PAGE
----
Cup of something nice.
So many good intentions…
For some writers, this is an exciting moment. For some, it’s terrifying. Me – I love the blank page at the idea stage. Even the planning stage. But when it comes to actual writing, the FEAR kicks in. Because the thing that is so perfect in my heart will get muddied and muddled the second it moves to my brain and will be a complete mess by the time it hits the page. And hey, if I don’t write it, I can’t fail. Right?
That’s what has held me back from writing the book of my dreams for four years now. But not anymore. Now I’m all about the Doing and the Finishing and you can’t do those things if you never START. This is my new practice:
1. Just START.
2. Be cool with rubbish writing.
3. Keep being cool with it until you FINISH.
Embrace the rubbishness. It’s got to be bad before it gets good. It’s the law. It takes guts to get those cringey first words down and resist the urge to immediately take an axe to them. Especially when you’re a picture book writer and every word has to earn its place on the page etc etc. But no one needs to see this draft. It’s meant to be raw. Shocking, even. This is the writer throwing down the clay. We can shape it later on. Right now, with the blank page, it’s all about beginning.
There are other tricks too. For writers who are happy to plan, a bit of prep time can provide the scaffolding to write into. Less daunting than pure nothingness. Some writers set a time to show up and write every day, however rubbish the writing may feel. I don’t believe in being prescriptive but it can work for some people at certain times – I get hungry and sleepy at set times and I can drop into the writing zone more smoothly at a set time too, if life allows it. There’s also the opposite to showing up every day – walking away. Taking a break is massively underrated and can work wonders when it comes to filling the creative well.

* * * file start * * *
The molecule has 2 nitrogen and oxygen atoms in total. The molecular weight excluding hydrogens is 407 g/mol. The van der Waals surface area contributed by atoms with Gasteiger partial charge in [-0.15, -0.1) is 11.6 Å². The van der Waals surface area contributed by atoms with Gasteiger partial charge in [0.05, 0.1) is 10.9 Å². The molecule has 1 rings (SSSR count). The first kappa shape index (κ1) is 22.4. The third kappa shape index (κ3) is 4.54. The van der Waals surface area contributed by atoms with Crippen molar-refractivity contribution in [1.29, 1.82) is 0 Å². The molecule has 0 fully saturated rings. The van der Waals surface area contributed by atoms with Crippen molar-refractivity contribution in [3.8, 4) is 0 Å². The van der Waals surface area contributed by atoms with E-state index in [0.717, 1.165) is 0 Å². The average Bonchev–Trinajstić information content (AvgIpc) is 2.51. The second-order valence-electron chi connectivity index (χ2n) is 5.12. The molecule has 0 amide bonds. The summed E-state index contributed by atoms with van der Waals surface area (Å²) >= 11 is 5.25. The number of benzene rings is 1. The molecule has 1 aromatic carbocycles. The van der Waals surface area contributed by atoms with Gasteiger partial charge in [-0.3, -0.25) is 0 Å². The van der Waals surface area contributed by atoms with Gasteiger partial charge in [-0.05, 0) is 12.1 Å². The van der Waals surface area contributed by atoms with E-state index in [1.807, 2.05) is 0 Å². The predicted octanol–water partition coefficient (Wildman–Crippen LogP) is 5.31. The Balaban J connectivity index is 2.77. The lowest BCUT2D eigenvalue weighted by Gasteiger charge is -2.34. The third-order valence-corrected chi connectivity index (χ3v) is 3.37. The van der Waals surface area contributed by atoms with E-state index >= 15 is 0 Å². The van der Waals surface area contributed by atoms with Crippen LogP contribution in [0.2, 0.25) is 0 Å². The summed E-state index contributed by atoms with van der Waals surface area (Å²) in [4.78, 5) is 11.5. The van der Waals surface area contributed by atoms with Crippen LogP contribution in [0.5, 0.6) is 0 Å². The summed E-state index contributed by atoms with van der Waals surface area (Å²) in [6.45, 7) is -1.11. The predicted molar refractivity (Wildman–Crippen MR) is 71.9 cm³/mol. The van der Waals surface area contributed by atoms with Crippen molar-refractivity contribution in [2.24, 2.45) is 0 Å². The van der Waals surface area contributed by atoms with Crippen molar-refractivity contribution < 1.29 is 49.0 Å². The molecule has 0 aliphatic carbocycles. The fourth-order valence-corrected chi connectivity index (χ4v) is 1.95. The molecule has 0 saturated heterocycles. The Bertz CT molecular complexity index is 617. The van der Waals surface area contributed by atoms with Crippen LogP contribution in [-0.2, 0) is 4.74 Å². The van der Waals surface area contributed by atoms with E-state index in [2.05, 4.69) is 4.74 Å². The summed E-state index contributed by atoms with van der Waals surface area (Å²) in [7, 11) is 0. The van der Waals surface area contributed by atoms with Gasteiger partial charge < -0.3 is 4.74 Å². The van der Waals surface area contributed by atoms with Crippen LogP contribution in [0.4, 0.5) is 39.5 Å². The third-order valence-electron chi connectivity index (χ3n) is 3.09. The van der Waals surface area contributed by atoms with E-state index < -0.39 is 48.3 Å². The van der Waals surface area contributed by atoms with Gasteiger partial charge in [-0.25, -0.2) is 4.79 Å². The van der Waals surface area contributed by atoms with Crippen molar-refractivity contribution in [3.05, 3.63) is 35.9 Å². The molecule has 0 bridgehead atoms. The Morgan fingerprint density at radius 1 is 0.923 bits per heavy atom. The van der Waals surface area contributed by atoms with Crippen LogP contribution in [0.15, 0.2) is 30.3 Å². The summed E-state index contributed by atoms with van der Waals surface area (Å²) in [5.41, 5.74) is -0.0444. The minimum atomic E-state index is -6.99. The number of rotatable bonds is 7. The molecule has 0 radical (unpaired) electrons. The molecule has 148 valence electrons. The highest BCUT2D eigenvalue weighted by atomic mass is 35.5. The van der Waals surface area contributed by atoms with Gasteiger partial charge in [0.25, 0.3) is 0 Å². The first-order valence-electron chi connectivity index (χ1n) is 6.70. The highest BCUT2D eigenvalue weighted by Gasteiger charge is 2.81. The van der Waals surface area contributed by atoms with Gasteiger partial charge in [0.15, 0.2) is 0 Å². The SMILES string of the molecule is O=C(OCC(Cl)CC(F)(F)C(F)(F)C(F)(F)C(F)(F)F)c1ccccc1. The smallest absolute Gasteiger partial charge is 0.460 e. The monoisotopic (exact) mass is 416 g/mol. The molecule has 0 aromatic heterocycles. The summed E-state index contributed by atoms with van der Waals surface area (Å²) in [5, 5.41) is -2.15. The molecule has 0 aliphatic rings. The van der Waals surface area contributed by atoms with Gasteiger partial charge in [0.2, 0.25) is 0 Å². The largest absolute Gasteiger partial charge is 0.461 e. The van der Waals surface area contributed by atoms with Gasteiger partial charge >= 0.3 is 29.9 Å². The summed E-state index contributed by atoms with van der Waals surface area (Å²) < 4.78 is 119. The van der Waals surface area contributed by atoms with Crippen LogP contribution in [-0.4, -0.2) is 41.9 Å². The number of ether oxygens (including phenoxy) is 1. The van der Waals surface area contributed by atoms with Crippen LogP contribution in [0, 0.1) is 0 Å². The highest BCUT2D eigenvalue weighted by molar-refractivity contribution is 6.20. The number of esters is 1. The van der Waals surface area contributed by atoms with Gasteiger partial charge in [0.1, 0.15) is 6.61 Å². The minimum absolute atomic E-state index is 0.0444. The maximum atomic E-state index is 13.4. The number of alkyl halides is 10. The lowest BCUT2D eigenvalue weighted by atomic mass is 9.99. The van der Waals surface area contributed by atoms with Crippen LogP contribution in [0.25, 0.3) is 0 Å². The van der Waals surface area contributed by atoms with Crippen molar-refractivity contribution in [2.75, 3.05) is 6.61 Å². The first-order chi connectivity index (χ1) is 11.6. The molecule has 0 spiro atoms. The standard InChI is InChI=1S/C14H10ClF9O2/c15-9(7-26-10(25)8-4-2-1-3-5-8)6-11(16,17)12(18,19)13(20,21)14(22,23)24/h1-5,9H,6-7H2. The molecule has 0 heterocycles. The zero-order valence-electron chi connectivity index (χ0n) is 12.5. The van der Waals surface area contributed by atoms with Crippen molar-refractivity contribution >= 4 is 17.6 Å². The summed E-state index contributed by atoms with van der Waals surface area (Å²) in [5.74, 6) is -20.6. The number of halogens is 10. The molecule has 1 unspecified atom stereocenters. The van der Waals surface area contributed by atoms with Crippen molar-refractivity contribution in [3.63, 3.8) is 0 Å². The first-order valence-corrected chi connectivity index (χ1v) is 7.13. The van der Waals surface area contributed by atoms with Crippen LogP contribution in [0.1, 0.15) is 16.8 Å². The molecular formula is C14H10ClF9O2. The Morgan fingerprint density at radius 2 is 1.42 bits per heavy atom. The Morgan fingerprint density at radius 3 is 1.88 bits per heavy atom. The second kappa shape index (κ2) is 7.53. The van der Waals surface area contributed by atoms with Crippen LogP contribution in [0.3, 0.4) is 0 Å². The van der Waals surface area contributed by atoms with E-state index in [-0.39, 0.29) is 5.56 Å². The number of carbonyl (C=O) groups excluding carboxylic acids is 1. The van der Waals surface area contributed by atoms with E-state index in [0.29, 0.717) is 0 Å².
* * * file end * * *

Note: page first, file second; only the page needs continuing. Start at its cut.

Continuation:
Some writers do short 25-minute sprints (Pomodoros!). Some free-write around the theme. Some use writing prompts. I know one writer who always begins with ‘Once upon a time’. It means there’s something on the page. One technique I find endlessly fascinating is to pretend you are someone else. How would [INSERT AMAZING WRITER] do it? I used this once to smash out a piece of non-fiction and it really did work. When you can’t have faith in yourself, you might be able to channel an idol’s awesomeness. I mean, it’s all worth a TRY, right?
Look at me throwing out ideas. You might have some more too and if so, I’d love to hear them. But I think they’re often different ways into the same thing – to just START (even if it’s after a much-needed break) and to keep going until you write THE END.
Want to learn more from Rashmi?
Rashmi is 2022 Picture Book Writer-in-Residence for the Hub, WriteMentor’s community learning platform that connects like-minded storytellers and provides all the tools they need for writing success.
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